BC Ferries passengers won’t be able to stay on the lower car decks during sailings as of Sept. 30. (News Bulletin file photo)

BC Ferries passengers won’t be able to stay on the lower car decks during sailings as of Sept. 30. (News Bulletin file photo)

BC Ferries passengers won’t be allowed to stay on lower car decks much longer

Transport Canada rescinding temporary flexibility, previous regulations back in place Sept. 30

BC Ferries passengers will need to find other ways to physically distance, as they won’t be able to stay in their vehicles on lower car decks as of the end of the month.

The ferry corporation has been advised that Transport Canada is rescinding its temporary relaxation of safety regulations as of Sept. 30. BC Ferries said it must comply, and “supports the regulation and its intent.”

Transport Canada allowed the temporary flexibility early in the pandemic and BC Ferries began allowing travellers to remain in their vehicles on all decks on March 17.

As of Sept. 30, passengers won’t be able to stay in their vehicles on lower car decks on the following routes: Departure Bay-Horseshoe Bay, Duke Point-Tsawwassen, Swartz Bay-Tsawwassen, Comox-Powell River, and Tsawwassen-Southern Gulf Islands.

BC Ferries says it has approval from Transport Canada to allow travellers on the Horseshoe Bay-Langdale route to remain on lower vehicle decks because of modifications to the vessels and procedures.

“Safety is our highest value and we provide a safe and healthy travel experience. Customers are legally required to comply with this federal regulation,” said Mark Collins, BC Ferries’ president and CEO, in the release. “We expect our customers to follow the law and we continue to have zero tolerance policy for abuse of any kind towards our employees.”

RELATED: People now allowed to stay in cars on B.C. Ferries to avoid COVID-19 spread



editor@nanaimobulletin.com

Like us on Facebook and follow us on Twitter

BCFerries

Get local stories you won't find anywhere else right to your inbox.
Sign up here

Just Posted

Coby Reid helped rescue this bobcat from where it had frozen to the train tracks. Photo: Coby Reid
Bobcat deliverer shares details from Kootenay train track rescue

Coby Reid helped rescue a bobcat that was frozen to train tracks near Waneta bridge

Pictured here are part of the Oxide Leaching crew on Dec. 31, 1944. L-R: Reg Bilkey, Mary Rohacks, Mabel Schiavon, Bill Saitherswaite, Bobby Mason held by Carmela Demeo, Jean Stainton, Skid Marsters, Ingrid “Atty” Atkinson, Andy Adie, and Jessie Woodridge. Photo: Trail Historical Society
Trail Blazers: Pillars of strength – our women

Trail Blazers is a weekly historical feature in partnership with the Trail Museum and Archives

Old growth in burn pile north of Revelstoke. Photo: Wildsight
B.C. old growth and forestry jobs in steep decline

Letter to the Editor from Eddie Petryshen, Wildsight conservation specialist

A drive-thru COVID-19 test site is run from the Trail ICBC office on Highway Drive.
Week 7 with no new COVID cases in Trail/Rossland

The latest localized BCDCD COVID-19 numbers

Police also describe a car crash in the parking lot that sent a woman to the hospital for assessment. Photo: Black Press file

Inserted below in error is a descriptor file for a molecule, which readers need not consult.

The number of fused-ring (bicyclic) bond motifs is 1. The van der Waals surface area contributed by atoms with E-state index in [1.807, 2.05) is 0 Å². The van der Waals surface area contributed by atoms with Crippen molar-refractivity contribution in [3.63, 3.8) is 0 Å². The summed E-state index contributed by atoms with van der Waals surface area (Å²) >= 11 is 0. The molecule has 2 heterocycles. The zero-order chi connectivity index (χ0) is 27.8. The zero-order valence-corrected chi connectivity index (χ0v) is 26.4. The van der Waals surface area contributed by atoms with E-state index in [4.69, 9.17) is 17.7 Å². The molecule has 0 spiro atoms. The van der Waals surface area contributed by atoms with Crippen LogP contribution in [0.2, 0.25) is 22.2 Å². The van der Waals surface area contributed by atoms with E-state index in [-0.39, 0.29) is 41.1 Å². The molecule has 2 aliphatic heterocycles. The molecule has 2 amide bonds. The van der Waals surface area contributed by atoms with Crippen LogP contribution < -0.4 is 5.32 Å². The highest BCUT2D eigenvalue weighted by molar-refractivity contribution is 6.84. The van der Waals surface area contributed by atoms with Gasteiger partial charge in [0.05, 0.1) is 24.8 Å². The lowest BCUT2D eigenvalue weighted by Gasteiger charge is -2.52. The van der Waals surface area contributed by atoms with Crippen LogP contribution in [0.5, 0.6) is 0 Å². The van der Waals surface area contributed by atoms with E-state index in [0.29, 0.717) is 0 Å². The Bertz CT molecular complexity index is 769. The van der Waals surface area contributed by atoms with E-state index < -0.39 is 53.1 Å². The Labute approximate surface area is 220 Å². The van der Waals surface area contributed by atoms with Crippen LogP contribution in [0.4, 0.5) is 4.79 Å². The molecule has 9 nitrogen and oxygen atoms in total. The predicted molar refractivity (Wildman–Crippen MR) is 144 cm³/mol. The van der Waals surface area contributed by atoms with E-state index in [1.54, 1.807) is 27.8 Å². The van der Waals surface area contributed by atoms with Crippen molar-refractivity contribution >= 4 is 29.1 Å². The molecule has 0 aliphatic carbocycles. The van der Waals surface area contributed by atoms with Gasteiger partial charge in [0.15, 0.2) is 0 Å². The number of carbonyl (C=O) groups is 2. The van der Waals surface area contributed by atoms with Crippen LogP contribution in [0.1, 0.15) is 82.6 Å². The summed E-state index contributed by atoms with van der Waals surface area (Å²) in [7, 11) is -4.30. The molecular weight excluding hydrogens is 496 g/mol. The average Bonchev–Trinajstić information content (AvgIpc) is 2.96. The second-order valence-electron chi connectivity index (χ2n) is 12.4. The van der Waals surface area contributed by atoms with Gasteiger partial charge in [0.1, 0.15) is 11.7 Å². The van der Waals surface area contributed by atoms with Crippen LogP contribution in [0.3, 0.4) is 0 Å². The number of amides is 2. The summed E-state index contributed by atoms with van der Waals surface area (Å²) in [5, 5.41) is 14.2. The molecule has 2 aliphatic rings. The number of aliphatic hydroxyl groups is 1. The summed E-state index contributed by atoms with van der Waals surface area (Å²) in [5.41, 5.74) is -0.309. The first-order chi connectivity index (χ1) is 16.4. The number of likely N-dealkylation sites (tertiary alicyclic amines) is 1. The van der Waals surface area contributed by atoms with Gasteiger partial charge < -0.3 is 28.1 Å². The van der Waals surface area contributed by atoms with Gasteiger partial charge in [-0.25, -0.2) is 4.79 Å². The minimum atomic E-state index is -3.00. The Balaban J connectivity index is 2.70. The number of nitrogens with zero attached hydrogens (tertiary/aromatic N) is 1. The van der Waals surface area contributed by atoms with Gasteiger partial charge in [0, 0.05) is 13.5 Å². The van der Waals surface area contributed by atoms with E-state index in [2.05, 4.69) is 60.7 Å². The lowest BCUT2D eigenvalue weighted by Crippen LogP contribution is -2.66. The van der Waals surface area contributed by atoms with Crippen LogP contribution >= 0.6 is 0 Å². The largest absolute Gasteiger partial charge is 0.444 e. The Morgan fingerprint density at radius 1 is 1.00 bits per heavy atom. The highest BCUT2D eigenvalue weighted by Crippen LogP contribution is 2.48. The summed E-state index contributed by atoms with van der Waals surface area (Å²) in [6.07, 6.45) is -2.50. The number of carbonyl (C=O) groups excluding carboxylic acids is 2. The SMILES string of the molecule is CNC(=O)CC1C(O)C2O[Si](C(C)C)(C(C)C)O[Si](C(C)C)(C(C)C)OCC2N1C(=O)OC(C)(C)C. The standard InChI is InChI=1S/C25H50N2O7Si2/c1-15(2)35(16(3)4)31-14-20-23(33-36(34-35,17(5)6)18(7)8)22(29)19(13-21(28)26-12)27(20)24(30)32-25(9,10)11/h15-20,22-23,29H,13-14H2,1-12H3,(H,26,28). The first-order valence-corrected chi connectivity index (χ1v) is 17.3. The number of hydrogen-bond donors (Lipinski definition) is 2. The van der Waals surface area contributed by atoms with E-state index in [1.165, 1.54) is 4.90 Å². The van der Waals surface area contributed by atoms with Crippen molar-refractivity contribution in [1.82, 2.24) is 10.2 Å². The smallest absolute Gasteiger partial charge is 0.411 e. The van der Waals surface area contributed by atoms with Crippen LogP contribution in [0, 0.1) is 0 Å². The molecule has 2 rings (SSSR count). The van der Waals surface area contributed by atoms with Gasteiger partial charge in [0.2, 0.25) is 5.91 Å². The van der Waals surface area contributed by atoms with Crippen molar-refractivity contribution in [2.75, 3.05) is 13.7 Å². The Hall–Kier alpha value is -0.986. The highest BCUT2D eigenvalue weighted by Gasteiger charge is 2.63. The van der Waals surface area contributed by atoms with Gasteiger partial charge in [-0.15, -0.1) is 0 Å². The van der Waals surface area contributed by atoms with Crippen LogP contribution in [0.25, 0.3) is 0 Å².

Trail RCMP save senior from losing $10,000 in phone scam

Weekly briefs provided to media by Greater Trail Sgt. Mike Wicentowich

Health Minister Adrian Dix looks on as Dr. Bonnie Henry pauses for a moment as she gives her daily media briefing regarding COVID-19 for British Columbia in Victoria, B.C. THE CANADIAN PRESS/Jonathan Hayward
7 additional deaths and 542 new COVID-19 cases in B.C.

Provincial health officials reported 18 new COVID-19 cases linked to variants of concern

Grand Forks’ Gary Smith stands in front of his Church of the Flying Spaghetti Monster float. Photo: Submitted
Grand Forks’ Flying Spaghetti Monster leader still boiling over driver’s licence photo

Gary Smith, head of the Church of the Flying Spaghetti Monster of B.C., said he has since spoken to lawyers

A Cowichan Valley mom is wondering why masks haven’t been mandated for elementary schools. (Metro Creative photo)
B.C. mom frustrated by lack of mask mandate for elementary students

“Do we want to wait until we end up like Fraser Health?”

(Pxhere)
B.C. research reveals how pandemic has changed attitudes towards sex, health services

CDC survey shows that 35 per cent of people were worried about being judged

Some Canadians are finding butter harder than usual, resulting in an avalanche of social media controversy around #buttergate. (Brett Williams/The Observer)
#Buttergate: Concerns around hard butter hit small B.C. towns and beyond

Canadians find their butter was getting harder, blame palm oil in part one of this series

Jobs Minister Ravi Kahlon speaks in the B.C. legislature, describing work underway to make a small business and tourism aid package less restrictive, Dec. 10, 2020. (Hansard TV)
B.C. extends deadline for tourism, small business COVID-19 grants

Business owners expect months more of lost revenues

The Black Diamond / PIEPS Avalanche transceivers being recalled. (Image courtesy of PIEPS)
Black Diamond, PIEPS issue recall for avalanche transceivers

PIEPS said that avalanche incidents in 2017 and 2020 had prompted the recall, but defended the product

Anti-pipeline protests continue in Greater Vancouver, with the latest happening Thursday, March 4 at a Trans Mountain construction site in Burnaby. (Facebook/Laurel Dykstra)
A dozen faith-based protestors blockade Burnaby Trans Mountain site in prayer

The group arrived early Thursday, planning to ‘block any further work’

Mid day at the Vancouver Port Intersection blockade on March 3, organized by the Braided Warriors. (Zoë Ducklow photo)
Anti-pipeline blockade at Vancouver intersection broken up by police

Demonstraters were demanding the release of a fellow anti-TMX protester

Most Read